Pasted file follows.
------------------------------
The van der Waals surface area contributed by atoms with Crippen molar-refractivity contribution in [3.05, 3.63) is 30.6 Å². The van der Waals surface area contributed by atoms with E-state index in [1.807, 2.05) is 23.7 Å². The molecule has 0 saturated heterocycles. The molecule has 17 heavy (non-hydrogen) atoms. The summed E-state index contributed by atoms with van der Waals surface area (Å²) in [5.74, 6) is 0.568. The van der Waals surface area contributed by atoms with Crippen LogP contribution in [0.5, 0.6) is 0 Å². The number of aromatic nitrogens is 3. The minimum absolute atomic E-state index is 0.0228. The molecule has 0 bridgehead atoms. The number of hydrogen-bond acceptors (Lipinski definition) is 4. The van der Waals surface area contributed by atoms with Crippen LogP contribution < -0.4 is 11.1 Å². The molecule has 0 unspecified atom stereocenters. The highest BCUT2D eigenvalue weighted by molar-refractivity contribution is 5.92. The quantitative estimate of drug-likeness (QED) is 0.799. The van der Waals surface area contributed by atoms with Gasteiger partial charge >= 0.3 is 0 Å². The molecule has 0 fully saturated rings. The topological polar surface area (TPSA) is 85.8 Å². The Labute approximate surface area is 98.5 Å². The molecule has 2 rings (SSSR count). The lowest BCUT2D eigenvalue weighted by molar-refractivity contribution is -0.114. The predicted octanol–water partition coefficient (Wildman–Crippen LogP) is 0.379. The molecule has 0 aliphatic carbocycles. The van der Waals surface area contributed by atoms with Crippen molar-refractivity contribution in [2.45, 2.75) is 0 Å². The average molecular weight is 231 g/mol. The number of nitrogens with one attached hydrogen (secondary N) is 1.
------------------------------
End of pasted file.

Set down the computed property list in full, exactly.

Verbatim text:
The van der Waals surface area contributed by atoms with Crippen molar-refractivity contribution in [3.05, 3.63) is 30.6 Å². The van der Waals surface area contributed by atoms with E-state index in [1.807, 2.05) is 23.7 Å². The molecule has 0 saturated heterocycles. The molecule has 17 heavy (non-hydrogen) atoms. The summed E-state index contributed by atoms with van der Waals surface area (Å²) in [5.74, 6) is 0.568. The van der Waals surface area contributed by atoms with Crippen LogP contribution in [0.5, 0.6) is 0 Å². The number of aromatic nitrogens is 3. The minimum absolute atomic E-state index is 0.0228. The molecule has 0 bridgehead atoms. The number of hydrogen-bond acceptors (Lipinski definition) is 4. The van der Waals surface area contributed by atoms with Crippen LogP contribution < -0.4 is 11.1 Å². The molecule has 0 unspecified atom stereocenters. The highest BCUT2D eigenvalue weighted by molar-refractivity contribution is 5.92. The quantitative estimate of drug-likeness (QED) is 0.799. The van der Waals surface area contributed by atoms with Gasteiger partial charge >= 0.3 is 0 Å². The molecule has 0 fully saturated rings. The topological polar surface area (TPSA) is 85.8 Å². The Labute approximate surface area is 98.5 Å². The molecule has 2 rings (SSSR count). The lowest BCUT2D eigenvalue weighted by molar-refractivity contribution is -0.114. The predicted octanol–water partition coefficient (Wildman–Crippen LogP) is 0.379. The molecule has 0 aliphatic carbocycles. The van der Waals surface area contributed by atoms with Crippen molar-refractivity contribution in [2.45, 2.75) is 0 Å². The average molecular weight is 231 g/mol. The number of nitrogens with one attached hydrogen (secondary N) is 1.